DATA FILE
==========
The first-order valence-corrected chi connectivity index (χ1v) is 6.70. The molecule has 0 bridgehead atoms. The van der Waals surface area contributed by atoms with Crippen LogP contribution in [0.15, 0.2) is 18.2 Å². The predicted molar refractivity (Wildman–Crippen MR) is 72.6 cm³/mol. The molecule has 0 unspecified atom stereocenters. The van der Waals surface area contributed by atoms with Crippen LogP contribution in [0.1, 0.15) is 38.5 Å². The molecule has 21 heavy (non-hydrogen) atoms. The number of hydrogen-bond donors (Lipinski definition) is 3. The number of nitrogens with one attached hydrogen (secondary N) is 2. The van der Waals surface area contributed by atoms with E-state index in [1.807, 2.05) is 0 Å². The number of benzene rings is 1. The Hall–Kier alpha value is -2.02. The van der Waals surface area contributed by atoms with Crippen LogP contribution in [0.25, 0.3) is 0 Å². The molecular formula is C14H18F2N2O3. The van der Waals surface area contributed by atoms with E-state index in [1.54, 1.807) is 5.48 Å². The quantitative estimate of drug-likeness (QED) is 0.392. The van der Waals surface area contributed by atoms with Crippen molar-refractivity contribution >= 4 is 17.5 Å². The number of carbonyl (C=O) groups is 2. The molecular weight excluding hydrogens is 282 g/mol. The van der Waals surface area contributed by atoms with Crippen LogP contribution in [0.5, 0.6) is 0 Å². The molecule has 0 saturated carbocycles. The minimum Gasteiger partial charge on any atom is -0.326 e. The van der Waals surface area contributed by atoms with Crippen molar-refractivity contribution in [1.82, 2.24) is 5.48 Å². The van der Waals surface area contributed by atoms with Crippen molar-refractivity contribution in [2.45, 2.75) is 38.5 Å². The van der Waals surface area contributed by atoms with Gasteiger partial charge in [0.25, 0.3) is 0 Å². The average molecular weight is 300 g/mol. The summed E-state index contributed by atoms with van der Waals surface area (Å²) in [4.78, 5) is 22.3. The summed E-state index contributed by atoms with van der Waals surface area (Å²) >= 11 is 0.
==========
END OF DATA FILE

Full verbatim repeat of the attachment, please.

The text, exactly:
The first-order valence-corrected chi connectivity index (χ1v) is 6.70. The molecule has 0 bridgehead atoms. The van der Waals surface area contributed by atoms with Crippen LogP contribution in [0.15, 0.2) is 18.2 Å². The predicted molar refractivity (Wildman–Crippen MR) is 72.6 cm³/mol. The molecule has 0 unspecified atom stereocenters. The van der Waals surface area contributed by atoms with Crippen LogP contribution in [0.1, 0.15) is 38.5 Å². The molecule has 21 heavy (non-hydrogen) atoms. The number of hydrogen-bond donors (Lipinski definition) is 3. The number of nitrogens with one attached hydrogen (secondary N) is 2. The van der Waals surface area contributed by atoms with E-state index in [1.807, 2.05) is 0 Å². The number of benzene rings is 1. The Hall–Kier alpha value is -2.02. The van der Waals surface area contributed by atoms with Crippen LogP contribution in [0.25, 0.3) is 0 Å². The molecular formula is C14H18F2N2O3. The van der Waals surface area contributed by atoms with E-state index in [1.54, 1.807) is 5.48 Å². The quantitative estimate of drug-likeness (QED) is 0.392. The van der Waals surface area contributed by atoms with Crippen molar-refractivity contribution >= 4 is 17.5 Å². The number of carbonyl (C=O) groups is 2. The molecular weight excluding hydrogens is 282 g/mol. The van der Waals surface area contributed by atoms with Crippen LogP contribution in [0.5, 0.6) is 0 Å². The molecule has 0 saturated carbocycles. The minimum Gasteiger partial charge on any atom is -0.326 e. The van der Waals surface area contributed by atoms with Crippen molar-refractivity contribution in [1.82, 2.24) is 5.48 Å². The van der Waals surface area contributed by atoms with Crippen molar-refractivity contribution in [2.45, 2.75) is 38.5 Å². The van der Waals surface area contributed by atoms with Gasteiger partial charge in [0.25, 0.3) is 0 Å². The average molecular weight is 300 g/mol. The summed E-state index contributed by atoms with van der Waals surface area (Å²) in [4.78, 5) is 22.3. The summed E-state index contributed by atoms with van der Waals surface area (Å²) >= 11 is 0.